rocknbil - 7:17 pm on Feb 7, 2010 (gmt 0)
As someone with 10 years experience in the print industry, I'll ask: do you have experience in prep for printing outside of standard digital printers?
The reason I ask is commercial printing is a whole different animal. Let me give you a common example, a "frequent flier" problem at the printer.
Designers love to "blend things off into nothing." So on your brochure cover, visualize a light gray that blends to the paper midway up the page. What you see on screen is a smooth blend to white.
What you may not know about offset printing is there is a "drop off point" for both black and white points, called a "last printable dot." Generally most offset presses cannot maintain less than a 3-5% dot. So what happens is the blend stops at 3%, forming a noticeable line at the edge of your blend.
Most designers weasel out of this with "I'm a designer, don't ask me to fix your problems for you" (honestly, I have heard this in reaction to a poorly prepared design) when in fact, the problem was designed into the project and an uncompromising designer refused to budge.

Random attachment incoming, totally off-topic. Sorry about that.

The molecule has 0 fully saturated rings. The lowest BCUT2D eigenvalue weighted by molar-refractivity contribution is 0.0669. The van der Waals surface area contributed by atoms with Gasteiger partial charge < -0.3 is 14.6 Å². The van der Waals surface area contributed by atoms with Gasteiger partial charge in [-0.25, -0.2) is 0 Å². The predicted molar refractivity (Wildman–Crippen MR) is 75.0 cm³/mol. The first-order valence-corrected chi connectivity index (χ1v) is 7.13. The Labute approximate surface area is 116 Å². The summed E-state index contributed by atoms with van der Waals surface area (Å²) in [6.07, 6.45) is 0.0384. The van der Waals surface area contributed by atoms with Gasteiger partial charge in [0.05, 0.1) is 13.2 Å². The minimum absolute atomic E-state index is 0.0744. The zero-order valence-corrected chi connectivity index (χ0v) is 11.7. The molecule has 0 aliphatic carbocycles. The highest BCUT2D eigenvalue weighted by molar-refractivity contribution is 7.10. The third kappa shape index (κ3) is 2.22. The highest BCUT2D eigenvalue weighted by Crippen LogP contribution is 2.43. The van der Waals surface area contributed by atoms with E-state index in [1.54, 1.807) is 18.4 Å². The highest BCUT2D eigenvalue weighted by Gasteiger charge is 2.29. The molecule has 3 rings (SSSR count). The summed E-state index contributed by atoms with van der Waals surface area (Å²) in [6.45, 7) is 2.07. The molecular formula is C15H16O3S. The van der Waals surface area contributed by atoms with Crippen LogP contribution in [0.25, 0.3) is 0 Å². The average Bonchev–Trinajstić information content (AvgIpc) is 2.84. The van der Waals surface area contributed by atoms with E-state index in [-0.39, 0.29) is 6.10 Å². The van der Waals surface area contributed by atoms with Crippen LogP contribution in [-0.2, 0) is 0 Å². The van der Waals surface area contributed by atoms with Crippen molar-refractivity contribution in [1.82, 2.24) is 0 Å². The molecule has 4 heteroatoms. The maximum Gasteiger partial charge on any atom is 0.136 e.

A second example is the fact that RGB and CMYK are absolutely not equivalent with very few exceptions. One is colored light, one is reflective color and is complicated by color contamination even under the most controlled conditions. Technical issues like this, and color gamut shifts, dot gain, and stock reflectiveness/color all play an important part in accurate printing results.
These are just two issues, there are many more. My only point is this may introduce more of a liability than an asset if you're not familiar with commercial printing.